At Work: Becoming Part of a Community in Multiple Ways


A home office is often a great way to begin a business, but moving into a separate office space can be a wonderful way to grow it. When Tim Lai was let go from a job at a bigger architecture firm in 2010, he saw it as an opportunity to start his own practice. His wife, Eliza Ho, was able to help it get started.

“As an architect, I am looking for the opportunity to work on smaller, local projects that I can have a “closer” relationship with,” says Tim Lai, principal at Tim Lai ArchitecT. “Eliza was a big part of it. At that time, she was writing her Ph.D dissertation and decided to suspend it to help me start the business.

“We made the right decision,” adds Eliza Ho, principal at Tim Lai ArchitecT. “We also chose Columbus to become our home!”

They found having their office inside of their home to be a bit of a challenge.

“House chores always get in the way,” says Ho.

“I need to have a different space and environment outside our home to focus on the work,” says Lai. “I also enjoy the commute to and from work; it gives me inspiration driving through Downtown every morning.”

They were one of the earlier tenants of the 400 West Rich complex, settling on a studio space just over 400 square-feet, and facing Lucas Street. Having a space allowed them to hire an intern to increase their work volume.

“We learned about 400 West Rich back in 2011 from a good friend, Matt Egner, who has grown his business in Franklinton and has contributed a great deal to the neighborhood’s revitalization,” says Ho. “We visited the building during an open house event and met Chris Sherman, building manager for 400 West Rich. Chris later took us on a building tour and we saw so much potential, loving the raw industrial feel and aesthetics. Back then, there were only a handful of tenants and there were many spaces that were waiting to be built.”

“Back then, the windows were boarded up,” says Lai. “When our studio was built, they took out all the boards and fixed the broken windows, letting the natural light come inside the building, which is very important to me. It’s so beautiful, the view to outside!”

The tall ceilings and big windows make the studio a wonderful space to work.

“We’ve tried to keep our space as simple as possible,” says Lai.

Much of the furniture has been pieces they made themselves, found at the OSU Surplus Store, or splurged a little for something new. The mix-and-match style fits the space well.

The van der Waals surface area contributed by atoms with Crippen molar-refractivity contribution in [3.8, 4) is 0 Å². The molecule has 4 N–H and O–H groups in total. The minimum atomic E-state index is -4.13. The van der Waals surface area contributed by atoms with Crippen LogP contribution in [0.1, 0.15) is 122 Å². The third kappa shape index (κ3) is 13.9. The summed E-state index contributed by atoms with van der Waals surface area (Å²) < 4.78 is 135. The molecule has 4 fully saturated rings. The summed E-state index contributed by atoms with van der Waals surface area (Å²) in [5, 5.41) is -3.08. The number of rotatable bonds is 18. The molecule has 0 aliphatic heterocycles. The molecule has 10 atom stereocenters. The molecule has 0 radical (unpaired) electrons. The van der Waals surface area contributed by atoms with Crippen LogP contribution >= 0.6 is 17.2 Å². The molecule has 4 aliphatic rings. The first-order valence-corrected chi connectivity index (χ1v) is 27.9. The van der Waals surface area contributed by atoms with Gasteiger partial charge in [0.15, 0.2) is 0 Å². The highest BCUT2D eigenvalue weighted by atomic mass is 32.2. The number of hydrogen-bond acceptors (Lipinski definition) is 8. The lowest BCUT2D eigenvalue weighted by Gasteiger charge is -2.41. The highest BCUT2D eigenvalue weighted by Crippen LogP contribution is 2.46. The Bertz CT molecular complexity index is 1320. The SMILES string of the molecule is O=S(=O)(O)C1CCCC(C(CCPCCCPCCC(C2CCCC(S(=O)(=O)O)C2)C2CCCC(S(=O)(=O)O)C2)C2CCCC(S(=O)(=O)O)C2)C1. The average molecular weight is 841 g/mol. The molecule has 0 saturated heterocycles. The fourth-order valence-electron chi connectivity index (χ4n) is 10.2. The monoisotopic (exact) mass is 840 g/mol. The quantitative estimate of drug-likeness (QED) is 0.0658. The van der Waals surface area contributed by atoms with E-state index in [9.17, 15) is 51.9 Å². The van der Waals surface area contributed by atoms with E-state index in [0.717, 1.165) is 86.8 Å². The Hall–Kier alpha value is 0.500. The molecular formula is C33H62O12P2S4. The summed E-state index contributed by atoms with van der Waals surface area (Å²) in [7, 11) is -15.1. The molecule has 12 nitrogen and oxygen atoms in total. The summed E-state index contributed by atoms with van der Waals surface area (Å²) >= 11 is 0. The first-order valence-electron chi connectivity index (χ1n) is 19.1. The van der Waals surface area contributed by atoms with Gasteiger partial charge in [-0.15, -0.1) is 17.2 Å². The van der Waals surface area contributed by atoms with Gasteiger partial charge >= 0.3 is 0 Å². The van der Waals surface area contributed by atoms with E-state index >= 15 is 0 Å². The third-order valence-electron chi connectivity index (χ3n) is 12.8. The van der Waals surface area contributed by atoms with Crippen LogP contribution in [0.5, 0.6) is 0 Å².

“When we win a new project or award, we also like to reward ourselves, with designer furniture like the classic Eames’ lounge chairs,” says Ho.

Tim Lai ArchitecT recently collaborated with Brad Steinmetz on the Willow Theater, a fully recyclable and temporary state the won the World Stage Design Award. The winning design was chosen to be built out at the Royal Welsh College of Music & Drama in Cardiff, Wales, were it will serve as an important local venue to host performance pieces, exhibitions, seminars and workshops. The theater seats up to 150 patrons.

Willow Theater is the type of exemplary work Tim Lai ArchitecT is striving for. It is work that makes a difference in a city’s built environment.

“We want to do projects that are one of a kind and have a refreshing feel,” says Lai. “The challenge has always been finding the right clients that have the same conviction. We are fortunate enough to have people keep calling us through our previous clients or referrals.”

Some of the projects Tim Lai ArchitecT has worked on include Glass Axis in Grandview, The Candle Lab in the Short North, Celebrate Local in Easton Town Center, Blue Star Barbershop in Polaris, Bubble Tea and Juice Company in the North Market, 16 Bit Bar+Arcade in Downtown, and Dinin’ Hall, as well as the upcoming City Beet Café, and the Coop Café.

In addition to designing unique architectural projects, Ho and Lai also began a philanthropic arm to their company, ALTernative, an organization aiming to use design to improve Columbus neighborhood’s built environment.

“Through ALTerantive, we provide our design and management services with a highly discounted fee,” says Ho. “Our goal is to create design-oriented projects that bring people together and help nurture a sense of neighborhood. So far, we have completed four murals with two coming up this year. In addition to murals, we have also built the Gift Garden, a collaboration with Local Matters and Boys and Girls Clubs. This education garden project just received a grant and we’ll be working with our partners together, plus the help from the Kiwanis Club, to expand it.”

The two have accomplished a lot in just a few years, but Ho gives cautionary advice.

“Good things will happen but you also need to be prepared for a slow start,” she says. “Give at least a year or two to see how it goes. Don’t be too hard on yourself and try to find balance between business and community.”







Photos courtesy Tim Lai ArchitecT.

To learn more about Tim Lai ArchitecT, visit

Do you know of, have, or work in, a creative workspace and would like to be featured in this series? If so, please contact Anne Evans.